shrimp chowder

Fall Into Spicy Soups

In Chile Peppers, Chili & Soup by Dave DeWittLeave a Comment

The mornings are getting chilly these days, so it’s obviously time for some fall chile soups! Soups are the elegant side of a chef’s kitchen. In professional cooking, tradition holds that the head chef always makes the soup. In fact, if you catch the chef eating something in his kitchen, chances are it will be a soup. Why do chefs love soups? Because it gives them a chance to recycle some of the byproducts of the main dishes, as well as take advantage of seasonal ingredients. The full article is here.

Veracruz-Style Shrimp Chowder


In Veracruz, Mexico, this dish is known as Chilpachole Veracruzano. The use of dried shrimp in here intensifies the flavor. Dried shrimp and epazote are available in Latin and Asian markets. There is no substitute for epazote, with its unique, pungent flavor. Serve the shrimp stew in bowls or over cooked rice and garnish with lemon or lime slices.

8 cloves garlic, unpeeled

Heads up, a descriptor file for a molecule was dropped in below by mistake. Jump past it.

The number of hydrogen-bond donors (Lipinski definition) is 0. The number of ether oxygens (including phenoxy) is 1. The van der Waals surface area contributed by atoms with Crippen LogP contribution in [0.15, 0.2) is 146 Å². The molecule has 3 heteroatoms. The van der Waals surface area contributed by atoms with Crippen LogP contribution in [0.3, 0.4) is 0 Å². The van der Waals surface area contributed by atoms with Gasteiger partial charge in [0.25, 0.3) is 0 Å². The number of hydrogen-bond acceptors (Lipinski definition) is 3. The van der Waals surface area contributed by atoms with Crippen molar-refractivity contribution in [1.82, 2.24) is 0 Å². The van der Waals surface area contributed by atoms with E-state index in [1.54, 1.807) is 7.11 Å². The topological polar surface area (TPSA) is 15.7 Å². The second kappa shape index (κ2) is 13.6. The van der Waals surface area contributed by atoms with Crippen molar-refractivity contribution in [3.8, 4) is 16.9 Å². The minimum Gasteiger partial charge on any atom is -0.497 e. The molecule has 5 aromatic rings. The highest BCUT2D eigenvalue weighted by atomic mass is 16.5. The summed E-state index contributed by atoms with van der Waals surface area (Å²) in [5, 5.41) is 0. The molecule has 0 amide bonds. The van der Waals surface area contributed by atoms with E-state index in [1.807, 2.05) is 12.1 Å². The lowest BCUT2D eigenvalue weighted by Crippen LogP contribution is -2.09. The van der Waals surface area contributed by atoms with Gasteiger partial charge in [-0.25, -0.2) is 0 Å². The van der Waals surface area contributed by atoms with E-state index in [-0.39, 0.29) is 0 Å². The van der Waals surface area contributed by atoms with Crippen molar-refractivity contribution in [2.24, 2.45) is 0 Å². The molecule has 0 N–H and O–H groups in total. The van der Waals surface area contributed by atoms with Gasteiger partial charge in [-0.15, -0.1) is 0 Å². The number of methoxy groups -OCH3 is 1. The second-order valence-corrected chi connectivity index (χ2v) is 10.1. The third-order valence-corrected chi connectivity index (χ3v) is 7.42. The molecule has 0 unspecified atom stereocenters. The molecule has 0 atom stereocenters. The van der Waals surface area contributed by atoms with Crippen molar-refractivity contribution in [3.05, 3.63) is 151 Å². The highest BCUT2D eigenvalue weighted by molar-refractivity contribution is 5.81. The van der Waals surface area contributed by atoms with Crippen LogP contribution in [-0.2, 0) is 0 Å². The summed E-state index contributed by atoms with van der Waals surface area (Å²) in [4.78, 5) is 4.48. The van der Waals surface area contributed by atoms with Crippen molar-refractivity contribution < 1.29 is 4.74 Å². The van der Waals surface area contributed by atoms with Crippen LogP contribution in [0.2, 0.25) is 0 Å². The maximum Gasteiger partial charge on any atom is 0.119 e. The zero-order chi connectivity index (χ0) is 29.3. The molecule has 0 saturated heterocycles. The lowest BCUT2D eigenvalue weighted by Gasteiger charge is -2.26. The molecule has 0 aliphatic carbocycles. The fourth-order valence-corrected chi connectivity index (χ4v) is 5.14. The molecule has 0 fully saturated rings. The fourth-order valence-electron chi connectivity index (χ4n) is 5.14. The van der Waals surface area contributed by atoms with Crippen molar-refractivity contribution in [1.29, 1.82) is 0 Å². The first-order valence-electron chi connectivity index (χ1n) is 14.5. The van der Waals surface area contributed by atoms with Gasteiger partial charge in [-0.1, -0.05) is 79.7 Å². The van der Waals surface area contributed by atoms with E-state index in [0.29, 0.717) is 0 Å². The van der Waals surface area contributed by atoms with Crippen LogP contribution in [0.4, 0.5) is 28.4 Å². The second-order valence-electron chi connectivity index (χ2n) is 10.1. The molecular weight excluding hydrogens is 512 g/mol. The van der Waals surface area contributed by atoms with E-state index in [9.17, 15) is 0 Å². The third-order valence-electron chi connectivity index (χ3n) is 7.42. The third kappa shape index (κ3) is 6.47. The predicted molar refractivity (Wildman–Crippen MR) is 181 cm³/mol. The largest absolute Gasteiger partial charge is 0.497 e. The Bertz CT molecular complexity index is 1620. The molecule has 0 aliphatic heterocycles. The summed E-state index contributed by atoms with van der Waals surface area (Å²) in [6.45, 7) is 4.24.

2 chipotle chiles, seeds and stems removed
2 ancho chiles, seeds and stems removed
1 onion, cut into eighths
3 tomatoes, peeled and cut into quarters
3 tablespoons oil
3 cups water or Traditional European Fish Stock
8 dried shrimp
1/4 cup epazote
2 pounds fresh shrimp, shelled and deveined

Wrap the unpeeled cloves of garlic in aluminum foil and roast them in a 400 degree F oven for 30 minutes. When they are cool enough to handle, squeeze the garlic out of the skin into a blender.

Using a dry skillet, lightly roast the chiles for 2 minutes, taking care not to burn them. Add the chiles to the blender along with the onion and the tomatoes and puree the mixture.

Heat the oil in a medium skillet, pour in the pureed mixture, and cook it over a medium low heat for 1 minute. Then, add the water, dried shrimp, and the epazote and simmer for 3 minutes.

Add the fresh shrimp and simmer the mixture for an additional 5 minutes, or until the shrimp are cooked. Add more water if the mixture starts to get too thick. Serve immediately.

Yield: 4 servings
Heat Scale: Medium

The following two tabs change content below.
Publisher | Christened the "Pope of Peppers" by The New York Times, Dave DeWitt is a food historian and one of the foremost authorities in the world on chile peppers, spices, and spicy foods.

Latest posts by Dave DeWitt (see all)

Leave a Comment